Natural Philosophy had been taught within the University from the start and the Chair of Natural Philosophy formed part of the Faculty of Arts when it was established as a distinct entity in 1708. The first Professor, Robert Stewart (1675–1758) had been a Regent since 1703. He had among his students for 1724, David Hume (1711-1776). He was succeeded by his son, John Stewart (1712-1759). In 1759, he was succeeded by Adam Ferguson (1723-1816), based on his talents rather than specific expertise. His lectures proved both popular and attractive. Ferguson moved to the Chair of Moral Philosophy in 1764 and was succeeded by James Russell (c1720–1773).
The appointment of John Robison (1739-1805) in 1774 was driven particularly by William Cullen (1710-1790), Joseph Black (1728-1799) and Principal William Robertson (1721-1793). Robison brought in lectures on a variety of topics such as mechanics, astronomy, optics and magnetism. His successor, John Playfair (1748-1819), had previously held the Chair of Mathematics as had Playfair's successor, Sir John Leslie (1766-1832). During this time it was recognised that students mathematical knowledge was frequently below what was required to comprehend lectures, though this was not a problem unique to Edinburgh.
In 1833, James David Forbes (1809-1868) was chosen to succeed Leslie, in competition with David Brewster (1781-1868), undertaking pioneering work on glaciers. He left to become Principal of the University of St. Andrews in 1859 and candidates to succeed him included Peter Guthrie Tait (1831-1901) and James Clerk Maxwell (1831-1879). Tait was appointed and introduced practical teaching for students who were interested, procuring additional space for the purpose within the [[Old College] in 1868. When Anatomy moved to the new Medical School in 1884, further attic and cellar space became available.
In 1893, the Chair of Natural Philosophy moved into the new Faculty of Science but the department remained within the Faculty of Arts until the 1960s. In 1901, Tait was succeeded by James Gordon MacGregor (1852-1913) on whose watch the department moved out of Old College into new teaching and laboratory accommodation at High School Yards (completed 1906). MacGregor was succeeded, in 1913, by Charles Glover Barkla (1877-1944), whose work on x-rays was to gain him the Nobel Prize in 1917. He introduced an Honours School within the department.
Following the appointment of Norman Feather (1904-1978), major changes in the curriculum were undertaken. The undergraduate course was overhauled and joint honours with other departments such as Astronomy, Chemistry and Electrical Engineering offered. In 1949, Niels Bohr (1885-1962) was in Edinburgh to give the Gifford Lectures. Following that the department hosted an informal three-day conference on 'Elementary Particles', with over a hundred of the most eminent physicists in Europe attending.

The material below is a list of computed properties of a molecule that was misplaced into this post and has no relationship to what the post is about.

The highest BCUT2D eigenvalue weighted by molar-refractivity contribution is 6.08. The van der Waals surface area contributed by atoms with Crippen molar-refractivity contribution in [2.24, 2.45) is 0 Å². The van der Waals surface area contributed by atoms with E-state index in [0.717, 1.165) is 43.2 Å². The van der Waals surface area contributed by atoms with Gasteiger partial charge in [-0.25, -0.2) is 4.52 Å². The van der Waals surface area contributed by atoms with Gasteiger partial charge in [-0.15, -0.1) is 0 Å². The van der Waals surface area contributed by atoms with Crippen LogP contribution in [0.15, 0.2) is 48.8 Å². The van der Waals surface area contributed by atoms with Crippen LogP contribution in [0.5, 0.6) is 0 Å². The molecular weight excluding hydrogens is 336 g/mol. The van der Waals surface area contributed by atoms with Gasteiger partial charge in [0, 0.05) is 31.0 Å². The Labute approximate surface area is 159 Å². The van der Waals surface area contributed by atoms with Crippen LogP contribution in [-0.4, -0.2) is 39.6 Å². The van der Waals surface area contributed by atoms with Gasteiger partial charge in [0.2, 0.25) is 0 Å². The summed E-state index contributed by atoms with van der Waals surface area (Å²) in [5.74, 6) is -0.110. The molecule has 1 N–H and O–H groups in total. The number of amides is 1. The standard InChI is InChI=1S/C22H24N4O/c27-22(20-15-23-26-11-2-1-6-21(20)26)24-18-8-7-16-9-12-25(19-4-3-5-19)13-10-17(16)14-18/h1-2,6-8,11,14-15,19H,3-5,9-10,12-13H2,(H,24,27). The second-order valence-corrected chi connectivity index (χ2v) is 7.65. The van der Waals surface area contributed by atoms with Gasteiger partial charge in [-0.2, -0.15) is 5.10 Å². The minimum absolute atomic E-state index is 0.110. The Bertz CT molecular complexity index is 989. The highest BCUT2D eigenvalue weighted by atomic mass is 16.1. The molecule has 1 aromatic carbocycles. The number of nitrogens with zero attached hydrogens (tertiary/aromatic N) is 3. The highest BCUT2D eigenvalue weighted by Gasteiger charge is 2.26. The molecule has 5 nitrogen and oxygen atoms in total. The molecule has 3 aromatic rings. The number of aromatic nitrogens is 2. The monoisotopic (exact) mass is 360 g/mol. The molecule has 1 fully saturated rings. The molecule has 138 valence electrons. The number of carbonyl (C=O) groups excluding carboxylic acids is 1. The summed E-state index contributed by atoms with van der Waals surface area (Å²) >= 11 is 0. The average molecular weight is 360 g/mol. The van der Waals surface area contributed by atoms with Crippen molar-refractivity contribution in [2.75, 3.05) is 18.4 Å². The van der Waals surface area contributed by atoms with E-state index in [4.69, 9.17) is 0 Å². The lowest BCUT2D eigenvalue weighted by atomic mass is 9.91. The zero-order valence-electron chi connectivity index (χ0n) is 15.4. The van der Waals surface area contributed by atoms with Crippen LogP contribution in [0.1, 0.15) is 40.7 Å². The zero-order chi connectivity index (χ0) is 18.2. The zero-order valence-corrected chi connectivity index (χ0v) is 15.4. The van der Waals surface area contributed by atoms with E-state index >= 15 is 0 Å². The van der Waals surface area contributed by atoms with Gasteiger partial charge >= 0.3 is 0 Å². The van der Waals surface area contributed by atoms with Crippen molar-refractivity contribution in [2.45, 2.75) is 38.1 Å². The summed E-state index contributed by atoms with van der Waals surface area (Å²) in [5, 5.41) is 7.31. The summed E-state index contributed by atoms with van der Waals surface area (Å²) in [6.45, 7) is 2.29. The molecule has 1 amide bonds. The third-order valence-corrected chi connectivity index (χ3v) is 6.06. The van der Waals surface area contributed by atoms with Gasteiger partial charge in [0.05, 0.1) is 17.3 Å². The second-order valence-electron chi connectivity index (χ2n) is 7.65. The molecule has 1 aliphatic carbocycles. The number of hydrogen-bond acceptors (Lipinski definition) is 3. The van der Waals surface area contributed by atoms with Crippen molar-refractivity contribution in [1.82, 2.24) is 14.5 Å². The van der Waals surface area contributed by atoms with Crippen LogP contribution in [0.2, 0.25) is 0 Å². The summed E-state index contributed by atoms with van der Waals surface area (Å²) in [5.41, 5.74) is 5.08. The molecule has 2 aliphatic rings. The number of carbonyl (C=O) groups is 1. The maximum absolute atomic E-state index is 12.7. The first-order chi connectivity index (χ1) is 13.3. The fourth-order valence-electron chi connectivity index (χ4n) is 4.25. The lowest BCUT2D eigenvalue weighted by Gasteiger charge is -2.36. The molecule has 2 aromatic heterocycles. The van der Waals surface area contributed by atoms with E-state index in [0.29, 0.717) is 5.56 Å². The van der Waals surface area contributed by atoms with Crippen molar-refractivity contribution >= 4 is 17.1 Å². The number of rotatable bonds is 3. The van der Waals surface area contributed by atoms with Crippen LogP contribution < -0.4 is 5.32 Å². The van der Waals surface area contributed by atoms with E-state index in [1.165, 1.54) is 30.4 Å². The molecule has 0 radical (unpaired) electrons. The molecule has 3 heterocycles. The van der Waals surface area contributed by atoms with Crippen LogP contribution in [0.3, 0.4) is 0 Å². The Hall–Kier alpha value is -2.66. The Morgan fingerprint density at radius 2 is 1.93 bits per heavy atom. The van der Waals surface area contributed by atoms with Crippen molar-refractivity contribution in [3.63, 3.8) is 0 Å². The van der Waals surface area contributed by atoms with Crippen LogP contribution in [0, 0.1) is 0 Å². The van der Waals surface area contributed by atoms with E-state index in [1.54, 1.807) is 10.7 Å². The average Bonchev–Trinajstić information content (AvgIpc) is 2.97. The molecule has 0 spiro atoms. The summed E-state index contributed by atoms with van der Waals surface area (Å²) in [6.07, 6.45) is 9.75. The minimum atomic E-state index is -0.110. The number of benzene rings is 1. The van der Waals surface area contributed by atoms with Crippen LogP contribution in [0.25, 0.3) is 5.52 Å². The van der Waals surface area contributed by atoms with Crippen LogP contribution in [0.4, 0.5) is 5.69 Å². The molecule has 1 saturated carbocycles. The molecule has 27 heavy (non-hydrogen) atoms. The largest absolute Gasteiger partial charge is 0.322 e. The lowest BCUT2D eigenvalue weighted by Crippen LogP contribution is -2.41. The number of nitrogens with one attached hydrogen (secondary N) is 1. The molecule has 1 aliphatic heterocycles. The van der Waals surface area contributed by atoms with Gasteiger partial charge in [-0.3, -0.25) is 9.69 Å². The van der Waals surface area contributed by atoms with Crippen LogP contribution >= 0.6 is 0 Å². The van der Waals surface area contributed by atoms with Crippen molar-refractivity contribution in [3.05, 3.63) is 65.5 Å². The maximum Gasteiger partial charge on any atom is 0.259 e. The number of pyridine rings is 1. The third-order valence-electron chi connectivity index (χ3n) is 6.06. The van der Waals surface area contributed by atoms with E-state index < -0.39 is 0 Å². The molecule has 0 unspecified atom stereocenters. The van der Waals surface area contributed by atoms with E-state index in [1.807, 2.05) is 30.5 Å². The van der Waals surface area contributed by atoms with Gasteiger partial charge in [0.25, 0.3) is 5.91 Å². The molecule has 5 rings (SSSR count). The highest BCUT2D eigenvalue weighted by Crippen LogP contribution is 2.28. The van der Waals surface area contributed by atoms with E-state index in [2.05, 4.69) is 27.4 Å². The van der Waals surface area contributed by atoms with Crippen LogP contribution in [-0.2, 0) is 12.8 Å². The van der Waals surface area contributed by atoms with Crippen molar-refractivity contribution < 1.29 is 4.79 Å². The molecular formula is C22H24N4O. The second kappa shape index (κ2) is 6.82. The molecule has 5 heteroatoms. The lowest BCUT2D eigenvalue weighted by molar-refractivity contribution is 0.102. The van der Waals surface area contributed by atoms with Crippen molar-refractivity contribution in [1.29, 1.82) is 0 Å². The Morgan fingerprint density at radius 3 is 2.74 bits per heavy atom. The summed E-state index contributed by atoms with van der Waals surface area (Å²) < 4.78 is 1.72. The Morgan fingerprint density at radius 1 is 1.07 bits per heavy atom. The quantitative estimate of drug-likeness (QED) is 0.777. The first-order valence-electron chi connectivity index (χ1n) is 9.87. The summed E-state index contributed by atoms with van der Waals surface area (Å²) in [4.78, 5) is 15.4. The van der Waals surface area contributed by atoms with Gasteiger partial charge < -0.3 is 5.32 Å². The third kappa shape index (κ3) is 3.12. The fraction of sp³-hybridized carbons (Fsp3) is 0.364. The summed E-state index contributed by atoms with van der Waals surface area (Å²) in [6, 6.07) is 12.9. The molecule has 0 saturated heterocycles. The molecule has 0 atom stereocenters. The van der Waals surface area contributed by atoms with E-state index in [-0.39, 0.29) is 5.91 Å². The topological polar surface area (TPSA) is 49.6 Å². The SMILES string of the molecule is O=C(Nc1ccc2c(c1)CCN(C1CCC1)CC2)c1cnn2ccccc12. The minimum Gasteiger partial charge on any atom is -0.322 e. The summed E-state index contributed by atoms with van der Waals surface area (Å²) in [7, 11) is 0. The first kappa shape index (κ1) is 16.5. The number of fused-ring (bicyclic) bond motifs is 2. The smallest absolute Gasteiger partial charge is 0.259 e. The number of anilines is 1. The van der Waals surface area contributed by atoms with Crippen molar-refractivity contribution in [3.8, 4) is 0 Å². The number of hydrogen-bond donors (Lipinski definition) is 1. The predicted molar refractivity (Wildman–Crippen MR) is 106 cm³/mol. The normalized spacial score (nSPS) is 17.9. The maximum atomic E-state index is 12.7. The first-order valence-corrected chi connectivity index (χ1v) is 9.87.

In 1966, the department finally transferred to the Faculty of Arts and, in 1969, the department was formally retitled 'Physics'. In 1966 the Fluid Dynamics Unit was created under the directorship of Marion Amelia Spence Ross (1903-1994).
A second Chair was established in 1924, in memory of Peter Guthrie Tait (1831-1901). It was later retitled the Chair of Mathematical Physics. Its origins were in a lectureship in Applied Mathematics which was established in 1892 and held by Cargill Gilston Knott (1856-1922) and Robin Schlapp (1899-1991). By 1911, the idea of a 'Tait' Chair had emerged and money was raised towards it. The First World War delayed the implementation until 1923 and the appointment of Sir Charles Galton Darwin (1887-1962) who was in post the following year. Shortly afterwards, the idea of a dedicated Institute emerged as a place where "members spend their whole working day under one roof, deriving essential stimulus from constant close contact with each other" and the Tait Institute was born.
Mergers and Moves
In 1971, the departments of Physics and Mathematical Physics were combined. The departments left the central campus for the new James Clerk Maxwell building at King's Buildings, beginning in 1969 and completed in 1975. In 1993, the Departments of Physics and Astronomy were combined.
Chair of Natural Philosophy
Sir Robert Stewart (1675–1758), 1708-1742
John Stewart (d1759), 1742-1759, son of previous
Both were Baronets of Coltness (4th and 5th respectively) but neither assumed the title.
Adam Ferguson (1723-1816), 1759-1764
James Russell (c1720–1773), 1764-1773
John Robison (1739-1805), 1774-1805
John Playfair (1748-1819), 1805-1819
Sir John Leslie (1766-1832), 1819-1832
James David Forbes (1809-1868), 1833-1859
Peter Guthrie Tait (1831-1901), 1860-1901
James Gordon MacGregor (1852-1913), 1901-1913
Charles Glover Barkla (1877-1944), 1913-1944
Norman Feather (1904-1978), 1945-1975
William Cochran (1922-2003), 1975-
Tait Chair of Natural Philosophy
Charles Galton Darwin (1887-1962), 1924-1936
Max Born (1882-1970), 1936-1952
Chair retitled: Tait Chair of Mathematical Physics
Nicholas Kemmer (1911-1998), 1953-1979
Sir David James Wallace (1945-), 1979-1993
Richard Kenway, 1994-
William Cochran (1922-2003), 1964-1975 (Physics)
Peter S. Farago (1918-2005), 1967-1982 (Physics)
Roger Arthur Cowley (1939-2015), 1970-1988 (Physics)
Peter Ware Higgs (1929- ), 1980-1996 (Theoretical Physics)
G. Stuart Pawley, 1985- (Computational Physics)
Alan C. Shotter, 1989- (Experimental Physics)
Peter N. Pusey, 1990 (Physics)
Richard J. Nelmes, 1992- (Physical Crystallography)
Clive A. Greated, 1993- (Fluid Dynamics)
Arjun Berera (Theoretical Physics)
Arthur Stewart Trew (Computational Science)
- Birse, Ronald M., Science at the University of Edinburgh 1583-1993 (University of Edinburgh, 1994)